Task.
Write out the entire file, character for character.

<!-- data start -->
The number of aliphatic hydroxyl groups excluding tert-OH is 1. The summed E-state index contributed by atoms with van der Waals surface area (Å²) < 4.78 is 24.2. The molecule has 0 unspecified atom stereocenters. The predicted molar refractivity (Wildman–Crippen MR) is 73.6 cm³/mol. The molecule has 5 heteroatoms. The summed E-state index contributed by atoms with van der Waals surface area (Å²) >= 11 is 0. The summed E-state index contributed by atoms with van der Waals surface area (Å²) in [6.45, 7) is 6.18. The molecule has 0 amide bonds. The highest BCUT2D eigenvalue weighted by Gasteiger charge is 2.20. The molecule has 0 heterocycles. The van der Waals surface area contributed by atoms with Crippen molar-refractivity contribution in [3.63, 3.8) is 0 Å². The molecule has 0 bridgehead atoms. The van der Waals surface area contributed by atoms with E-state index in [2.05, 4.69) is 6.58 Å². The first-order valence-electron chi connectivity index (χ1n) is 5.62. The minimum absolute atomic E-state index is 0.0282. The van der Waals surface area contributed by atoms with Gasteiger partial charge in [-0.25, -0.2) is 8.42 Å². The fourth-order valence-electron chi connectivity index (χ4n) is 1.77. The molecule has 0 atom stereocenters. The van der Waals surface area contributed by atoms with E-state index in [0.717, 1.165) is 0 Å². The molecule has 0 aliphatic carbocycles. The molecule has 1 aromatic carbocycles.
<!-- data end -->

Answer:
The number of aliphatic hydroxyl groups excluding tert-OH is 1. The summed E-state index contributed by atoms with van der Waals surface area (Å²) < 4.78 is 24.2. The molecule has 0 unspecified atom stereocenters. The predicted molar refractivity (Wildman–Crippen MR) is 73.6 cm³/mol. The molecule has 5 heteroatoms. The summed E-state index contributed by atoms with van der Waals surface area (Å²) >= 11 is 0. The summed E-state index contributed by atoms with van der Waals surface area (Å²) in [6.45, 7) is 6.18. The molecule has 0 amide bonds. The highest BCUT2D eigenvalue weighted by Gasteiger charge is 2.20. The molecule has 0 heterocycles. The van der Waals surface area contributed by atoms with Crippen molar-refractivity contribution in [3.63, 3.8) is 0 Å². The molecule has 0 bridgehead atoms. The van der Waals surface area contributed by atoms with E-state index in [2.05, 4.69) is 6.58 Å². The first-order valence-electron chi connectivity index (χ1n) is 5.62. The minimum absolute atomic E-state index is 0.0282. The van der Waals surface area contributed by atoms with Gasteiger partial charge in [-0.25, -0.2) is 8.42 Å². The fourth-order valence-electron chi connectivity index (χ4n) is 1.77. The molecule has 0 atom stereocenters. The van der Waals surface area contributed by atoms with E-state index in [0.717, 1.165) is 0 Å². The molecule has 0 aliphatic carbocycles. The molecule has 1 aromatic carbocycles.